Posted on March 20, 2006

Pardew Looks to End War of Words

Dave Evans, Ilford Recorder (England), March 15, 2006

When Shaun Newton replaced Yossi Benayoun after 66 minutes of West Ham’s magnificent 3-2 victory over Arsenal at Highbury last month it gave the line-ups a very interesting appearance.

Newton’s arrival meant that all 10 of Hammers outfield players were British born and bred, while on the other side of the coin the Gunners, after Kerrea Gilbert and Sol Campbell had been replaced by half time, consisted entirely of foreign players.

Alan Pardew has built his team around the best of British talent, it is something that he feels is vital to the game in this country, but his views have certainly landed him in hot water with Arsenal boss Arsene Wenger in the last few days.

The West Ham manager has looked to up his profile in the game this season and so when the opportunity came to comment on Arsenal’s victory over Real Madrid in the Champions League last week, he did not hold back.

“I saw a headline saying Arsenal are flying the flag for Britain in the Champions League, but I had to wonder where that British involvement was when I saw the team,” he said after Arsenal had put out the Spanish outfit with a side consisting again entirely of foreign players.

“The foreign players and coaches have added massively to the game, but we are losing the soul of British football and English players should be integrated into the teams.”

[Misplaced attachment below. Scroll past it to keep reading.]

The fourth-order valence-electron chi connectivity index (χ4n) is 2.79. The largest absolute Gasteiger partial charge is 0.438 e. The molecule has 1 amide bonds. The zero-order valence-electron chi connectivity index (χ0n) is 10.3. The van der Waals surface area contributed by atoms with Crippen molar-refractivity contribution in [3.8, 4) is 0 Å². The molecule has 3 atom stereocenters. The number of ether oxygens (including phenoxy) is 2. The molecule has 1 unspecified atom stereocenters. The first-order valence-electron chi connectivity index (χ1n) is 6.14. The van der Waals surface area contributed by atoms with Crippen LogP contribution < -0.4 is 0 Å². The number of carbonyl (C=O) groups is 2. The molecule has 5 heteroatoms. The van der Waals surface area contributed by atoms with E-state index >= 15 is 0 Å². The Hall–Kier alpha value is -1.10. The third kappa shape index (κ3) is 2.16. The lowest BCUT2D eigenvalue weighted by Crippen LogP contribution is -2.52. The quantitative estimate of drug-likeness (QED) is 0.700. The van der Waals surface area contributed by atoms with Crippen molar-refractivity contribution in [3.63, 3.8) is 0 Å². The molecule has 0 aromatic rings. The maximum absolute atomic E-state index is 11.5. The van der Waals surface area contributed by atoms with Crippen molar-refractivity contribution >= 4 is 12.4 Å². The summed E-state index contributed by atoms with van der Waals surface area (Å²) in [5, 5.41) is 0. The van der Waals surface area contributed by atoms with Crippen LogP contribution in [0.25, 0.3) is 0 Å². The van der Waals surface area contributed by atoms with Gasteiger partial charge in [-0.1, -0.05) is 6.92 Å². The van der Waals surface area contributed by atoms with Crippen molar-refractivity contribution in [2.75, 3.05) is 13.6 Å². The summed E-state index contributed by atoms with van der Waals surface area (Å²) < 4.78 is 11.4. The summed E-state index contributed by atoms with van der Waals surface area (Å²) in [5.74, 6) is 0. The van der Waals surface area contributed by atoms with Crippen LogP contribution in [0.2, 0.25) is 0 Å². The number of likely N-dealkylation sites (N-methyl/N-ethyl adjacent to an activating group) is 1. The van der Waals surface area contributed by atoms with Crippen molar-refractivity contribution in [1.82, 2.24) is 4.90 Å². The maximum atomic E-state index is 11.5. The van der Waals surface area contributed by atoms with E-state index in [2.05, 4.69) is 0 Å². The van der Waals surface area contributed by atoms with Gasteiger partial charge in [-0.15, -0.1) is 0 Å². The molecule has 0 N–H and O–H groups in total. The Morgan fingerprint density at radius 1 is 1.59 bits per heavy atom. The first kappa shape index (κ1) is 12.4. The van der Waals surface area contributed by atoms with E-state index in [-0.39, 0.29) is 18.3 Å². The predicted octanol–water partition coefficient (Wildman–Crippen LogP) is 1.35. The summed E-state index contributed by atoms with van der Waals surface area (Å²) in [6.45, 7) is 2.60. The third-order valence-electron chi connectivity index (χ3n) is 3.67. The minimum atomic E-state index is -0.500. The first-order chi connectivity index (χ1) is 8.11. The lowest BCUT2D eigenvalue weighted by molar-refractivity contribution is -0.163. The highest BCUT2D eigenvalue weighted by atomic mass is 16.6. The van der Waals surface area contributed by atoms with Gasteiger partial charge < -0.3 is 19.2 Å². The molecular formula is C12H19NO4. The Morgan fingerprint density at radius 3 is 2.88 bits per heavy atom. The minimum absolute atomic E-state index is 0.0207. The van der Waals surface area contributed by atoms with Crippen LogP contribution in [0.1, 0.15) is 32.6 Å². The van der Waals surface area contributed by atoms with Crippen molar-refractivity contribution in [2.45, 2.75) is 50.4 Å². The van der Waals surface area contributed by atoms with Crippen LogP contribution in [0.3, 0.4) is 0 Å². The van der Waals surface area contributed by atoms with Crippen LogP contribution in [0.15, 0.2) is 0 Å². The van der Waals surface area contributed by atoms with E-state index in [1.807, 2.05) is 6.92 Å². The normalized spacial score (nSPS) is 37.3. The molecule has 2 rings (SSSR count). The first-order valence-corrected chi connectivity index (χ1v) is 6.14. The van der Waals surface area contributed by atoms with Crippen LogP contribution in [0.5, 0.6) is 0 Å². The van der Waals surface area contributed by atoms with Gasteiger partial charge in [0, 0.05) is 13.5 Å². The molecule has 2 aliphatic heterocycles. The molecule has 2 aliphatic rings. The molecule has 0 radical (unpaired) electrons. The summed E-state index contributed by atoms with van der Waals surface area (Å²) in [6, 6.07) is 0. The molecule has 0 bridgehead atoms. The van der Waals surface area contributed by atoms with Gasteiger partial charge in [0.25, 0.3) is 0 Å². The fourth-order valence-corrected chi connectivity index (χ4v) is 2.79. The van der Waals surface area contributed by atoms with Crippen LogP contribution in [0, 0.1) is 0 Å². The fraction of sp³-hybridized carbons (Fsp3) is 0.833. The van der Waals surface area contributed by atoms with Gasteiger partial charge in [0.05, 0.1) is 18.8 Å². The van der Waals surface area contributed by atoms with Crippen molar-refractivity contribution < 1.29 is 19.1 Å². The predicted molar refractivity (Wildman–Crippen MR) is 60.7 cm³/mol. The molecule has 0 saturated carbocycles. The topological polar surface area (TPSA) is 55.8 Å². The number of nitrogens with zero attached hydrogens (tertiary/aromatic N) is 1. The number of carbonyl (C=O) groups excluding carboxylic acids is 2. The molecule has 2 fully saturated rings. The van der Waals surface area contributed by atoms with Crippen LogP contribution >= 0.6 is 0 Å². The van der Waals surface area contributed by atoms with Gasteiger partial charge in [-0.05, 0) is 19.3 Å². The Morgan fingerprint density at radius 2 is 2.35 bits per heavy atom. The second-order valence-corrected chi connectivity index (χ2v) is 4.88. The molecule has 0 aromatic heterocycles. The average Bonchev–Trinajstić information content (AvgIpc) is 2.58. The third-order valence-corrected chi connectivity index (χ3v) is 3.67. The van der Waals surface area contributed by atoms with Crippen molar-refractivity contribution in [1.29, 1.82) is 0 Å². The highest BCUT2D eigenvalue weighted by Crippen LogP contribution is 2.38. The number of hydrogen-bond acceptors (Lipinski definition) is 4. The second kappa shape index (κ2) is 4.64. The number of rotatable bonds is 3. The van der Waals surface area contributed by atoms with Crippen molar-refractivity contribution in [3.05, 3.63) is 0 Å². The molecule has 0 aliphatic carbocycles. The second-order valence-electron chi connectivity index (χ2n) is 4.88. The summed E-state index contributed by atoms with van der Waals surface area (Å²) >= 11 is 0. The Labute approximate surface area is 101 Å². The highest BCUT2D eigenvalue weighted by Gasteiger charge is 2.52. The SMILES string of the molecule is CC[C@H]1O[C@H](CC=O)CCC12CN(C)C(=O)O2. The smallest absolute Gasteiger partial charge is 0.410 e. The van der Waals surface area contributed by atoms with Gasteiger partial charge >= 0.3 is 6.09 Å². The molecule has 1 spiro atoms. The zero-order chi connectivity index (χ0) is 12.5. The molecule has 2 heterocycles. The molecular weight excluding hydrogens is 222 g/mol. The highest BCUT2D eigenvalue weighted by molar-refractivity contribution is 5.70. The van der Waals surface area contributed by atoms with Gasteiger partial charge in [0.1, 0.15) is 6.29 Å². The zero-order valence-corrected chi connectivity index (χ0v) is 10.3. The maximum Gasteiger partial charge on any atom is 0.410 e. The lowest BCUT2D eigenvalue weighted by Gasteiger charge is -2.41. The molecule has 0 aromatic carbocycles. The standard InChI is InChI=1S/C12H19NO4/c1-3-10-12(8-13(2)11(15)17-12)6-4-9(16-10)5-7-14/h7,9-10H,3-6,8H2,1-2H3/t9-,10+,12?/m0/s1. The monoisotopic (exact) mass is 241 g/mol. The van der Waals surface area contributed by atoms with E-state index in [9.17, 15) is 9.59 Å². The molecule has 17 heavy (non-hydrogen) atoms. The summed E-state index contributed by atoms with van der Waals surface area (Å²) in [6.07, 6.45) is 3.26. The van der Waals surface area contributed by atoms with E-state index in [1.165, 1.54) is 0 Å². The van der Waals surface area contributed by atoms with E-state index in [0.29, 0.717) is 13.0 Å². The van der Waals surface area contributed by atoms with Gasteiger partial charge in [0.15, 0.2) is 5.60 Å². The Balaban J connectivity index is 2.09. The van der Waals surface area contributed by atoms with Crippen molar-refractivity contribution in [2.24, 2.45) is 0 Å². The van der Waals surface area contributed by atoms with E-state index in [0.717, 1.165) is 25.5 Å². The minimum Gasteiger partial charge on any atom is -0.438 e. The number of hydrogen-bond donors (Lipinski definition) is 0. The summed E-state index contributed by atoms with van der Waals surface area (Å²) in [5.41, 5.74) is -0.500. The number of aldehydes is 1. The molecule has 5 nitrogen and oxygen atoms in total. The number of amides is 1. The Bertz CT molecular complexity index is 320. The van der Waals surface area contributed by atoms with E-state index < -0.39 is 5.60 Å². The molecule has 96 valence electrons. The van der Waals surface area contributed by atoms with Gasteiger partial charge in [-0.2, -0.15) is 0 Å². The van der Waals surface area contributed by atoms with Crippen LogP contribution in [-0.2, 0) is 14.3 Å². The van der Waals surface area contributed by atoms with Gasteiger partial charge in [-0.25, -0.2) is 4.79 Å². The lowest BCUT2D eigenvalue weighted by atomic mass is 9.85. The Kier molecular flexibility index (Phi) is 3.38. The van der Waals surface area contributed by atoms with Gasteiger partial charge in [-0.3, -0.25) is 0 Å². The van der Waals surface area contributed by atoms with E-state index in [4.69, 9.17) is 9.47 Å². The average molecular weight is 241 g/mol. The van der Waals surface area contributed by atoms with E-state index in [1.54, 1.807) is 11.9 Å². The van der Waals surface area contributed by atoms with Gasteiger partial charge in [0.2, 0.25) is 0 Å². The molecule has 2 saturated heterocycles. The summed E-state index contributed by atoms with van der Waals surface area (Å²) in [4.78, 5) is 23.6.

It was a valid point from the West Ham boss, but it brought a stinging response from a Gunners’ manager who is more used to verbal jousts with the likes of Alex Ferguson and Jose Mourinho.

“It is really disappointing for two reasons,” snapped the Frenchman. “First we are trying to kick racism out of football and I think racism starts with that sort of remark and second, when you’re a manager you want to accept a technical opinion but not remark.

“It’s very, very disappointing to hear that because it’s a regressive way of thinking.”

West Ham striker Bobby Zamora added to the argument by insisting that the team spirit at Upton Park was so much better than in his time at Spurs, simply because just about the entire team can speak English, but Wenger was quick to pour cold water on that view as well.

“I would never like to say to a player you are better but you do not play because you don’t have the right passport,” he said. “When Alan Pardew calls me at the beginning of the season and asks for Jeremie Aliadiere on loan, he doesn’t check if he’s English or not — he just checks if he’s good or not.

“When you represent a club it’s about values and qualities, not about passports.”

When you think about the performances of Aliadiere at West Ham, it is perhaps not surprising that Pardew prefers the blood and guts of an English player, but the West Ham boss was stung by Wenger’s remarks and after Saturday’s crushing defeat at Bolton, he took the opportunity to back track on his views.

“I’m disappointed with Arsene Wenger’s comments,” he confirmed. “It sounds like I’ve taken some esteem out of their victory and that is the last thing I wanted to do.

“My comments were neither xenophobic nor racist. It was just my genuine passion for British football.”

He continued: “I don’t want to get into a war of words about it. I’m very disappointed about it all and perhaps in my press conferences in future I will steer clear of talking in general terms.”

Whatever Pardew’s motives for his remarks, they have certainly started some interesting debate about the amount of foreigners currently playing in the Premiership.

The West Ham boss has proved that he can do the job with a team of British stars and if that suggests that he is eyeing a shot at the national job, then he will have done his chances no harm at all with comments like those.